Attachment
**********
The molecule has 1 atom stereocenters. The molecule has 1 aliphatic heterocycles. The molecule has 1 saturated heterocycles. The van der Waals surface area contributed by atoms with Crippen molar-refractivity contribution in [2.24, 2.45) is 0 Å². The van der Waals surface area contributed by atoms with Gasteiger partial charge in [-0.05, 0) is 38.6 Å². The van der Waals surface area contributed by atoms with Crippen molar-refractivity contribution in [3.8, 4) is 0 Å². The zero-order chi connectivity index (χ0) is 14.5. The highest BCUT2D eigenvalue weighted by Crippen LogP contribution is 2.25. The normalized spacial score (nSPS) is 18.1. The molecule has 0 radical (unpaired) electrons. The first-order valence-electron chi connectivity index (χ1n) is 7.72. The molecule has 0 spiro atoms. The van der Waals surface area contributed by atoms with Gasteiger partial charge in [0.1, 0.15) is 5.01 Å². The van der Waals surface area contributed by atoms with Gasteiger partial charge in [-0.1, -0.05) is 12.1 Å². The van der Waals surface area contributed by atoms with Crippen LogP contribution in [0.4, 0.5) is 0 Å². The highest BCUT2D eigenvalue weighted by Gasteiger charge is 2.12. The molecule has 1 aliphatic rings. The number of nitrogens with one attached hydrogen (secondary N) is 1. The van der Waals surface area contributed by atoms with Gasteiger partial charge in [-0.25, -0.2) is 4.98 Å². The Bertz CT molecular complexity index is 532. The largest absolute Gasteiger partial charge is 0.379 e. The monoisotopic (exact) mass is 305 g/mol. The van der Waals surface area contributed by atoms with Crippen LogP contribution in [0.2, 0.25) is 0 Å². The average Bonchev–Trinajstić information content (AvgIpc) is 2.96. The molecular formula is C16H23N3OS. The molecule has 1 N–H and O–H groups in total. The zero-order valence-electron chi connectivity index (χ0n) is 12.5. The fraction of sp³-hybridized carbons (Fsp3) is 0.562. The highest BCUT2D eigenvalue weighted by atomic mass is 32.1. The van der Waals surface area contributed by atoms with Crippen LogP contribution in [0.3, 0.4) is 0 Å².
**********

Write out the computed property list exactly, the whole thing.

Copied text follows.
The molecule has 1 atom stereocenters. The molecule has 1 aliphatic heterocycles. The molecule has 1 saturated heterocycles. The van der Waals surface area contributed by atoms with Crippen molar-refractivity contribution in [2.24, 2.45) is 0 Å². The van der Waals surface area contributed by atoms with Gasteiger partial charge in [-0.05, 0) is 38.6 Å². The van der Waals surface area contributed by atoms with Crippen molar-refractivity contribution in [3.8, 4) is 0 Å². The zero-order chi connectivity index (χ0) is 14.5. The highest BCUT2D eigenvalue weighted by Crippen LogP contribution is 2.25. The normalized spacial score (nSPS) is 18.1. The molecule has 0 radical (unpaired) electrons. The first-order valence-electron chi connectivity index (χ1n) is 7.72. The molecule has 0 spiro atoms. The van der Waals surface area contributed by atoms with Gasteiger partial charge in [0.1, 0.15) is 5.01 Å². The van der Waals surface area contributed by atoms with Gasteiger partial charge in [-0.1, -0.05) is 12.1 Å². The van der Waals surface area contributed by atoms with Crippen LogP contribution in [0.4, 0.5) is 0 Å². The highest BCUT2D eigenvalue weighted by Gasteiger charge is 2.12. The molecule has 1 aliphatic rings. The number of nitrogens with one attached hydrogen (secondary N) is 1. The van der Waals surface area contributed by atoms with Gasteiger partial charge in [-0.25, -0.2) is 4.98 Å². The Bertz CT molecular complexity index is 532. The largest absolute Gasteiger partial charge is 0.379 e. The monoisotopic (exact) mass is 305 g/mol. The van der Waals surface area contributed by atoms with Crippen LogP contribution in [0.2, 0.25) is 0 Å². The average Bonchev–Trinajstić information content (AvgIpc) is 2.96. The molecular formula is C16H23N3OS. The molecule has 1 N–H and O–H groups in total. The zero-order valence-electron chi connectivity index (χ0n) is 12.5. The fraction of sp³-hybridized carbons (Fsp3) is 0.562. The highest BCUT2D eigenvalue weighted by atomic mass is 32.1. The van der Waals surface area contributed by atoms with Crippen LogP contribution in [0.3, 0.4) is 0 Å².